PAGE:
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Saturday, 21 February 2015

Where Eamon asks a relevant question about sentencing in UK F v M

According to Wikipedia, the UK prison population in 2014 is 81,905 men and 3,956 women (I have not checked the source of their statistics, but that sounds about right. The number of men in prison has increased massively over the last thirty years since I studied criminology, but the number of women in prison appears to be roughly the same order).
 
To answer the question whether too many wome go to jail, there are two issues:
 
1) Are women treated differently to men for the same offences and
2) Are custodial sentances in general used too frequently.
 
In terms of the first of these questions, one has to compare like for like crimes and those depend on the severity of the crimes.
 
To take an extreme example, if someone commits murder, there is a 95% chance that they will be caught, prosecuted, convicted and sentanced to the mandatory sentance of life in prison irrespective of their gender.
 
I have not studied the criminology research, but certainly there are more men in jail because they are much more likely to commit violent crimes and crimes against property. I believe most women are jailed because they are recidivists or repeat offenders of minor theft, fraud and drugs offences.
 
To find a comparitive offence, one must look at low value fraud or theft.
 
To decide whether woman are treated equally to men, the questions are:
 
1) Are they more or less likely to be caught and prosecuted: I do not know if the police are more likely to caution women or whether the CPS are less likely to prosecute women for a crime compared to men commiting an equivalent crime.
 
2) If they are prosecuted, are they more likely to be convicted (Alexandra suggests that they are and suggests that this is possibly because judges feel that women 'should know better' and because judges are mostly men) The judges I know are women, but they might actually be harder on women for similar reasons. However the proportion of women convicted could also be due to the CPS only prosecuting offences against women where they are certain of the result because the risk of a woman reoffending after only a caution is less.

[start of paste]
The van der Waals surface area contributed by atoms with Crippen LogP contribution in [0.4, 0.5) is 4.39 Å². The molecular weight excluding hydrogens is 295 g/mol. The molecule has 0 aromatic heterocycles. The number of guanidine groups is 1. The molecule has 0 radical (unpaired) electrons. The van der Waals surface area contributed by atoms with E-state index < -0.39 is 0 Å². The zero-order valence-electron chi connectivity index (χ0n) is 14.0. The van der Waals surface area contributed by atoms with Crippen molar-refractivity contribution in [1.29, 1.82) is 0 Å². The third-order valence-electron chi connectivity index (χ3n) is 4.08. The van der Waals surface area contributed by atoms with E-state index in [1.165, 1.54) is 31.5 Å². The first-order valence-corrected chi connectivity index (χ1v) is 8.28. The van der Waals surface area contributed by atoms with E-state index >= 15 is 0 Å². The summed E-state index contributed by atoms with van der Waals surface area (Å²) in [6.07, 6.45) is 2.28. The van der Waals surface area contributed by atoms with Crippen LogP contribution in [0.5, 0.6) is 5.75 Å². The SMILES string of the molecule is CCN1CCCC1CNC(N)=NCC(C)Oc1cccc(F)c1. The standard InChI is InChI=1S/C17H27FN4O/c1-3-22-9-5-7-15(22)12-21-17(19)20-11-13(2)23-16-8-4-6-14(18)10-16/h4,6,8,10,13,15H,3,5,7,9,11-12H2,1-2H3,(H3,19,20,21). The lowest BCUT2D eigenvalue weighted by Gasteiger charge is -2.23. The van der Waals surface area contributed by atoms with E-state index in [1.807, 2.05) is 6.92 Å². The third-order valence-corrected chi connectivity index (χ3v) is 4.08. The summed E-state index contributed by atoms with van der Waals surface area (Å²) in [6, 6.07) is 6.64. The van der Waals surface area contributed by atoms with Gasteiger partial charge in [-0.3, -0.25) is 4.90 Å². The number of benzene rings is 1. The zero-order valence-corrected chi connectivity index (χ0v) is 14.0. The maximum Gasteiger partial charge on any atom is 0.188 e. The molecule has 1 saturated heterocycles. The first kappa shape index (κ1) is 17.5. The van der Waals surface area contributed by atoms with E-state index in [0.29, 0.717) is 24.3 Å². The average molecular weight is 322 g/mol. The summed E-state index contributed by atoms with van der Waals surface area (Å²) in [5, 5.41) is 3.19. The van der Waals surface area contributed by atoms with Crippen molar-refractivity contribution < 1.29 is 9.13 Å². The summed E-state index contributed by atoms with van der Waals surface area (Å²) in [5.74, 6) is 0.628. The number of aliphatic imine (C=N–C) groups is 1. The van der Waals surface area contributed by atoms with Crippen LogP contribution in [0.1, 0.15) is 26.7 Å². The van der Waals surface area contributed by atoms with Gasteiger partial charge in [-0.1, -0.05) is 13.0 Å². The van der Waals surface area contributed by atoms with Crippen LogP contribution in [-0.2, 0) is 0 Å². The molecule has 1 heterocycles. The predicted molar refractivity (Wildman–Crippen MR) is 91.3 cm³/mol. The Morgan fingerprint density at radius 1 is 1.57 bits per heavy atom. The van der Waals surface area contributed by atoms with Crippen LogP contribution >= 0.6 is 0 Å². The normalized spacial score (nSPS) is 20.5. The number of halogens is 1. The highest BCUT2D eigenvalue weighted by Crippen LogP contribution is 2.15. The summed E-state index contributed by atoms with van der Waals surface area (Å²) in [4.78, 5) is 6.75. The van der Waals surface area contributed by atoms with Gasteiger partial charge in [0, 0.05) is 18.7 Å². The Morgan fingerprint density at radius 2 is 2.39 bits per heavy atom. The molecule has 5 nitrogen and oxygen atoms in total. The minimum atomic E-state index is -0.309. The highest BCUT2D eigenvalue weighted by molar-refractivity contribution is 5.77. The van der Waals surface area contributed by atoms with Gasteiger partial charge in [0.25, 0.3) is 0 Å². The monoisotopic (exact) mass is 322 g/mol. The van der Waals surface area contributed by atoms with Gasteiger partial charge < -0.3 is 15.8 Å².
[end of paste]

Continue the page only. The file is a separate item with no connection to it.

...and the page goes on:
3) If they are found guilty, are they more likely to be given a custodial sentance: again, I have not looked at the research which must have been done, but in sentancing judges take into account the stability of the offender's life, the amount of support a person have and the effect on their family life and on their family - particularly if they are a primary carer. Hence, most of the women who are sent to jail are not there because they have carried out violent crimes, but because they are repeat offenders (and often if they are guilty of minor thefts, this is usually because of drug problems).
 
Obviously, there is likely to be acasemic research on all of these questions and I would not like to take a view one way or another without looking at it.
 
The second question of whether too many people are sent to jail, I would argue that the answer is yes. All of the political parties in an effort to appear tough on crime have criminalised more behavour, put pressure on judges to give more severe sentances and brought in minimum sentances for some offences. The increase in the number of people in prison is a scandal. The number of people who are aging and kept in jail, have drug problems, have mental health problems and are former members of the armed forces not given adequate support all provide reasons for concern.
 
The issue of mental health problems and issues with drugs covers most of the women in prison; these would have much better out comes if given treatment and support rather than incarceration.
 
Finally the idea that people should be jailed for non-payment of licence fees is absurd. The licence fee is collected for a non-state body even though it's collection has statutory force. (I believe non-payment does not even count as a criminal offence.)
 
 
-----Eamon emailed the blog and got included. Because its a very relevant subject 

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